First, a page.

The United States and the European Union have expressed “strong concern” over what they said were China’s “problematic and unilateral actions” in disputed seas in the Asia Pacific, saying they would work together to manage their rivalry with Beijing.
In a joint statement following a high-level meeting between top diplomats Wendy Sherman, deputy secretary of state, and Stefano Sannino, European External Action Service secretary general, the two said China’s actions in the South China Sea, East China Seas and Taiwan Strait “undermine peace and security in the region and have a direct impact on the security and prosperity of both the United States and European Union.”
China claims the South China Sea almost in its entirety despite an international court ruling that rejected its historical claim. The country has been developing artificial islands and military outposts in the waters backed up by its Coast Guard and its so-called maritime militia. Its assertive posture has led to confrontations with other countries that claim the sea, most recently in the Philippines’ exclusive economic zone at Second Thomas Shoal.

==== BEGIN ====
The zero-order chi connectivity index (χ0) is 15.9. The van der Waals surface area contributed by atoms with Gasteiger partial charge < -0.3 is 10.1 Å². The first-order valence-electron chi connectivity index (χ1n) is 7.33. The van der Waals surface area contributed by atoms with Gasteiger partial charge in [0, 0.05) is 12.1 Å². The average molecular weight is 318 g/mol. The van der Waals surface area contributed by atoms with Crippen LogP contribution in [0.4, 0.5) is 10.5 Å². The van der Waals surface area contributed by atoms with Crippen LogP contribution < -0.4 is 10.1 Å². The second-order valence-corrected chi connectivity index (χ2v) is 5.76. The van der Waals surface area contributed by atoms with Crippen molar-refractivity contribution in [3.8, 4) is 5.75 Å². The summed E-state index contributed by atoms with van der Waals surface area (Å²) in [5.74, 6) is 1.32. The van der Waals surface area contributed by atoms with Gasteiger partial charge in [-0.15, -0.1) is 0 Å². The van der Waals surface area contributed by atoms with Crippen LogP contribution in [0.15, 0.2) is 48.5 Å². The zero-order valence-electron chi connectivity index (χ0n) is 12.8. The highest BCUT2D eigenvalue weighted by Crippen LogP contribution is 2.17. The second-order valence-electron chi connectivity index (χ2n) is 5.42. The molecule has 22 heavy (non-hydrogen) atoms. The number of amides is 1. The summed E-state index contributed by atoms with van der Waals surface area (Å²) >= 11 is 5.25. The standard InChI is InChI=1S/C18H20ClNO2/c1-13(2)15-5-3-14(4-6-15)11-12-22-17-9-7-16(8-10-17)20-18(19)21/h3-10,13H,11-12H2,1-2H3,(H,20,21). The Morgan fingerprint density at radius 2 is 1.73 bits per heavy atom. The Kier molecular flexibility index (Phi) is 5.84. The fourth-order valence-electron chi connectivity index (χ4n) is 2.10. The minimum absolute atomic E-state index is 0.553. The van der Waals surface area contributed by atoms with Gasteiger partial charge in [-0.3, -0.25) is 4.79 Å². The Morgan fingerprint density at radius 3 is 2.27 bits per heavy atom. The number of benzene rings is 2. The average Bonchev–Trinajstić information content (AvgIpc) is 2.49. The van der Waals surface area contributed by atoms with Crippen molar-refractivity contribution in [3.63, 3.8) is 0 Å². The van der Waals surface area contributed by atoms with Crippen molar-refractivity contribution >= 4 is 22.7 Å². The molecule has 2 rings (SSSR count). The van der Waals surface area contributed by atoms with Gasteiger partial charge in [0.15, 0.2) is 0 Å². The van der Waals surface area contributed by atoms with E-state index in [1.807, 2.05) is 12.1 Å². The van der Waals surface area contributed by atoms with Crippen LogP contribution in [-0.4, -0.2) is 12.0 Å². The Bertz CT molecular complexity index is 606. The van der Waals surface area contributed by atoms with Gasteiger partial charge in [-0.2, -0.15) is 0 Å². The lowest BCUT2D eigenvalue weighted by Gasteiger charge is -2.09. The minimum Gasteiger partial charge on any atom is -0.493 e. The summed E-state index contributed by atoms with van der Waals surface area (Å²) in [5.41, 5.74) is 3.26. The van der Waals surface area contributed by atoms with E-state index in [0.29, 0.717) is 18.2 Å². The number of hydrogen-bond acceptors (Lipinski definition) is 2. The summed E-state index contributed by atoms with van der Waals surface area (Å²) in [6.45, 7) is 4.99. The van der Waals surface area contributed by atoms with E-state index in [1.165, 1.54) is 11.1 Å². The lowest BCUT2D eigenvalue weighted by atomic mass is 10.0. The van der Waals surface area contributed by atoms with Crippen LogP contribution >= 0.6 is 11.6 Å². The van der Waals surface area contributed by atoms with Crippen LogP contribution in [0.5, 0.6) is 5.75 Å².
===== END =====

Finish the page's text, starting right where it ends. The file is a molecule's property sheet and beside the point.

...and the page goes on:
Vietnam, Malaysia and Brunei also claim parts of the sea, and US vessels have been carrying out so-called “freedom of navigation” transits in the area, which is one of the world’s most important trading routes.
The statement noted the need for the US and EU to maintain “continuous and close contacts on our respective approaches as we invest and grow our economies, cooperate with China where possible, and manage our competition and systemic rivalry with China responsibly.”
The US-EU Dialogue on China was set up earlier this year, and the statement followed its second high-level meeting.
Sherman and Sannino discussed the “growing list of China’s actions that are of concern, including those that breach international law and run counter to the shared values and interests of the United States and the EU”.
Human rights abuses in Xinjiang, where some one million mostly Muslim Uighurs are reported to have been sent to reeducation camps; the crackdown in Hong Kong; the situation in Tibet; and the spread of disinformation “sponsored or supported” by China were also discussed.
The meeting also noted the importance of diplomacy with China, particularly where interests intersect and where constructive cooperation is possible, such as climate, Iran and the Korean peninsula.
The next high-level meeting is expected to take place in mid-2022.